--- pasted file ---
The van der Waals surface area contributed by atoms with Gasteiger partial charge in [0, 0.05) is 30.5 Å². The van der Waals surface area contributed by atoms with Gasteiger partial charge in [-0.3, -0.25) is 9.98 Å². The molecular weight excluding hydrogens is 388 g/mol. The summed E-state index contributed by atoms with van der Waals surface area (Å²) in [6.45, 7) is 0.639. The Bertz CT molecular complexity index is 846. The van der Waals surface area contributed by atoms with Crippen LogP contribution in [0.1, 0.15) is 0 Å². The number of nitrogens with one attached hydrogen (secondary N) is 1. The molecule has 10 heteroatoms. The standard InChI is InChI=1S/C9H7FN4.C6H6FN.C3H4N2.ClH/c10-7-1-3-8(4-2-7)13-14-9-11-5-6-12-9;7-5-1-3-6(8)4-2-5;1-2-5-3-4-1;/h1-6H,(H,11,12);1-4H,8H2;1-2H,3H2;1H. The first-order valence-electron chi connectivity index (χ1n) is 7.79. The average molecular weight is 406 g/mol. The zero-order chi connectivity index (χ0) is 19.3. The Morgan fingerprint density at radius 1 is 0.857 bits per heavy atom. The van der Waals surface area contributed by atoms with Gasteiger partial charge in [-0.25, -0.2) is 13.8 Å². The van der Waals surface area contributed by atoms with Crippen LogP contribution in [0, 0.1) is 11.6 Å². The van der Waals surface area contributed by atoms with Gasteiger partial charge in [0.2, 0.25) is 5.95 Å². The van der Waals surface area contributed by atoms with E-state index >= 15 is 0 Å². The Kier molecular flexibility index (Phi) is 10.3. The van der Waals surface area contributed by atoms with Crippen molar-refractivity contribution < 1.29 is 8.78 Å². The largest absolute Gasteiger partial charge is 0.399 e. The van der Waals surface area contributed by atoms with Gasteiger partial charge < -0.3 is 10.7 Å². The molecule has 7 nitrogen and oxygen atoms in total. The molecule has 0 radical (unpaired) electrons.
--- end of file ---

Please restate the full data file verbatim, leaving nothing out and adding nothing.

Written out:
The van der Waals surface area contributed by atoms with Gasteiger partial charge in [0, 0.05) is 30.5 Å². The van der Waals surface area contributed by atoms with Gasteiger partial charge in [-0.3, -0.25) is 9.98 Å². The molecular weight excluding hydrogens is 388 g/mol. The summed E-state index contributed by atoms with van der Waals surface area (Å²) in [6.45, 7) is 0.639. The Bertz CT molecular complexity index is 846. The van der Waals surface area contributed by atoms with Crippen LogP contribution in [0.1, 0.15) is 0 Å². The number of nitrogens with one attached hydrogen (secondary N) is 1. The molecule has 10 heteroatoms. The standard InChI is InChI=1S/C9H7FN4.C6H6FN.C3H4N2.ClH/c10-7-1-3-8(4-2-7)13-14-9-11-5-6-12-9;7-5-1-3-6(8)4-2-5;1-2-5-3-4-1;/h1-6H,(H,11,12);1-4H,8H2;1-2H,3H2;1H. The first-order valence-electron chi connectivity index (χ1n) is 7.79. The average molecular weight is 406 g/mol. The zero-order chi connectivity index (χ0) is 19.3. The Morgan fingerprint density at radius 1 is 0.857 bits per heavy atom. The van der Waals surface area contributed by atoms with Gasteiger partial charge in [-0.25, -0.2) is 13.8 Å². The van der Waals surface area contributed by atoms with Crippen LogP contribution in [0, 0.1) is 11.6 Å². The van der Waals surface area contributed by atoms with Gasteiger partial charge in [0.2, 0.25) is 5.95 Å². The van der Waals surface area contributed by atoms with E-state index >= 15 is 0 Å². The Kier molecular flexibility index (Phi) is 10.3. The van der Waals surface area contributed by atoms with Crippen molar-refractivity contribution < 1.29 is 8.78 Å². The largest absolute Gasteiger partial charge is 0.399 e. The van der Waals surface area contributed by atoms with Gasteiger partial charge < -0.3 is 10.7 Å². The molecule has 7 nitrogen and oxygen atoms in total. The molecule has 0 radical (unpaired) electrons.